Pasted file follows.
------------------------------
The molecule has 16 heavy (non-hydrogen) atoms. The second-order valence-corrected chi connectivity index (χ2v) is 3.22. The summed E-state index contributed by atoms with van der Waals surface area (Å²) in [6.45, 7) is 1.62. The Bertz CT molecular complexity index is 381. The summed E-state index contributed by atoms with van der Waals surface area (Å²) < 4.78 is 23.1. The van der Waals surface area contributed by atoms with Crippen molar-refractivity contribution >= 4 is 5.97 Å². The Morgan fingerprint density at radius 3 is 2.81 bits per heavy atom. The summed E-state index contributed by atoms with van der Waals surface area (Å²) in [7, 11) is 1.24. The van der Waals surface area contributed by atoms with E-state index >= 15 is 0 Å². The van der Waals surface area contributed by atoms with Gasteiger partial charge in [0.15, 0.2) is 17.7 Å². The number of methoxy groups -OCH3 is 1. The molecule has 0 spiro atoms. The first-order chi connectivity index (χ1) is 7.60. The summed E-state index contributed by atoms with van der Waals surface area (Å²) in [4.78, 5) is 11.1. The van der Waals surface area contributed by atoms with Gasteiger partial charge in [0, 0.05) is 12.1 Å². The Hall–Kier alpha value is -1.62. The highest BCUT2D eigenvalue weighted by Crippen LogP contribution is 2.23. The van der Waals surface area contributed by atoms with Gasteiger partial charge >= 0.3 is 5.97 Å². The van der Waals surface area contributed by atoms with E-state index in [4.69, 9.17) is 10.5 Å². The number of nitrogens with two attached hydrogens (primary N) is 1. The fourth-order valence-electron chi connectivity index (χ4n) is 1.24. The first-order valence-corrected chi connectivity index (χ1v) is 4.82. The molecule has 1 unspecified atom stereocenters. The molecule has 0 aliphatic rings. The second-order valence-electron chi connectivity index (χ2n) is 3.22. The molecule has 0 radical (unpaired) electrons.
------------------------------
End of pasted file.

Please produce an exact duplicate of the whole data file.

The molecule has 16 heavy (non-hydrogen) atoms. The second-order valence-corrected chi connectivity index (χ2v) is 3.22. The summed E-state index contributed by atoms with van der Waals surface area (Å²) in [6.45, 7) is 1.62. The Bertz CT molecular complexity index is 381. The summed E-state index contributed by atoms with van der Waals surface area (Å²) < 4.78 is 23.1. The van der Waals surface area contributed by atoms with Crippen molar-refractivity contribution >= 4 is 5.97 Å². The Morgan fingerprint density at radius 3 is 2.81 bits per heavy atom. The summed E-state index contributed by atoms with van der Waals surface area (Å²) in [7, 11) is 1.24. The van der Waals surface area contributed by atoms with E-state index >= 15 is 0 Å². The van der Waals surface area contributed by atoms with Gasteiger partial charge in [0.15, 0.2) is 17.7 Å². The number of methoxy groups -OCH3 is 1. The molecule has 0 spiro atoms. The first-order chi connectivity index (χ1) is 7.60. The summed E-state index contributed by atoms with van der Waals surface area (Å²) in [4.78, 5) is 11.1. The van der Waals surface area contributed by atoms with Gasteiger partial charge in [0, 0.05) is 12.1 Å². The Hall–Kier alpha value is -1.62. The highest BCUT2D eigenvalue weighted by Crippen LogP contribution is 2.23. The van der Waals surface area contributed by atoms with Gasteiger partial charge >= 0.3 is 5.97 Å². The van der Waals surface area contributed by atoms with E-state index in [4.69, 9.17) is 10.5 Å². The number of nitrogens with two attached hydrogens (primary N) is 1. The fourth-order valence-electron chi connectivity index (χ4n) is 1.24. The first-order valence-corrected chi connectivity index (χ1v) is 4.82. The molecule has 1 unspecified atom stereocenters. The molecule has 0 aliphatic rings. The second-order valence-electron chi connectivity index (χ2n) is 3.22. The molecule has 0 radical (unpaired) electrons.